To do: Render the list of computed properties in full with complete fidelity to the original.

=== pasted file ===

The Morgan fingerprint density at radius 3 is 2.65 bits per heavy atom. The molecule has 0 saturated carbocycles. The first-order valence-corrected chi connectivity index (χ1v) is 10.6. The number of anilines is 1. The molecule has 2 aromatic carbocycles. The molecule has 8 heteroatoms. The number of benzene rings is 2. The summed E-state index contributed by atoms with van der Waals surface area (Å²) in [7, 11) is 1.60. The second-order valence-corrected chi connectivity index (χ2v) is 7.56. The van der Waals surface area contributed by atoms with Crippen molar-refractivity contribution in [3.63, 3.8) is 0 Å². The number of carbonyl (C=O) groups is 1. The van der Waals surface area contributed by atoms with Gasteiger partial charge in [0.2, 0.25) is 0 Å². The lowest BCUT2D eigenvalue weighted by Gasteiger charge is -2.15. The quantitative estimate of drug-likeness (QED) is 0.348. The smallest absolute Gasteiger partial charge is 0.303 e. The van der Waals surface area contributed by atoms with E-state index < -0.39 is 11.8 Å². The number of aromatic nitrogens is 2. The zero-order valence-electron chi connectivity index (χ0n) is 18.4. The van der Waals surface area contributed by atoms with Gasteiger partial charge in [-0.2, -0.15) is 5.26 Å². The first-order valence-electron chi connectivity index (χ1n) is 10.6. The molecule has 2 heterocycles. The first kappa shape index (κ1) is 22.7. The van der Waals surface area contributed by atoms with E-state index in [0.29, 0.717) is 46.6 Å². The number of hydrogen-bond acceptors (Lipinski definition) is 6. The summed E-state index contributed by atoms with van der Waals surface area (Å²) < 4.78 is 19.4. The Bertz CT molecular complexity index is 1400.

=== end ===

The Morgan fingerprint density at radius 3 is 2.65 bits per heavy atom. The molecule has 0 saturated carbocycles. The first-order valence-corrected chi connectivity index (χ1v) is 10.6. The number of anilines is 1. The molecule has 2 aromatic carbocycles. The molecule has 8 heteroatoms. The number of benzene rings is 2. The summed E-state index contributed by atoms with van der Waals surface area (Å²) in [7, 11) is 1.60. The second-order valence-corrected chi connectivity index (χ2v) is 7.56. The van der Waals surface area contributed by atoms with Crippen molar-refractivity contribution in [3.63, 3.8) is 0 Å². The number of carbonyl (C=O) groups is 1. The van der Waals surface area contributed by atoms with Gasteiger partial charge in [0.2, 0.25) is 0 Å². The lowest BCUT2D eigenvalue weighted by Gasteiger charge is -2.15. The quantitative estimate of drug-likeness (QED) is 0.348. The smallest absolute Gasteiger partial charge is 0.303 e. The van der Waals surface area contributed by atoms with E-state index < -0.39 is 11.8 Å². The number of aromatic nitrogens is 2. The zero-order valence-electron chi connectivity index (χ0n) is 18.4. The van der Waals surface area contributed by atoms with Gasteiger partial charge in [-0.2, -0.15) is 5.26 Å². The first-order valence-electron chi connectivity index (χ1n) is 10.6. The molecule has 2 heterocycles. The first kappa shape index (κ1) is 22.7. The van der Waals surface area contributed by atoms with E-state index in [0.29, 0.717) is 46.6 Å². The number of hydrogen-bond acceptors (Lipinski definition) is 6. The summed E-state index contributed by atoms with van der Waals surface area (Å²) < 4.78 is 19.4. The Bertz CT molecular complexity index is 1400.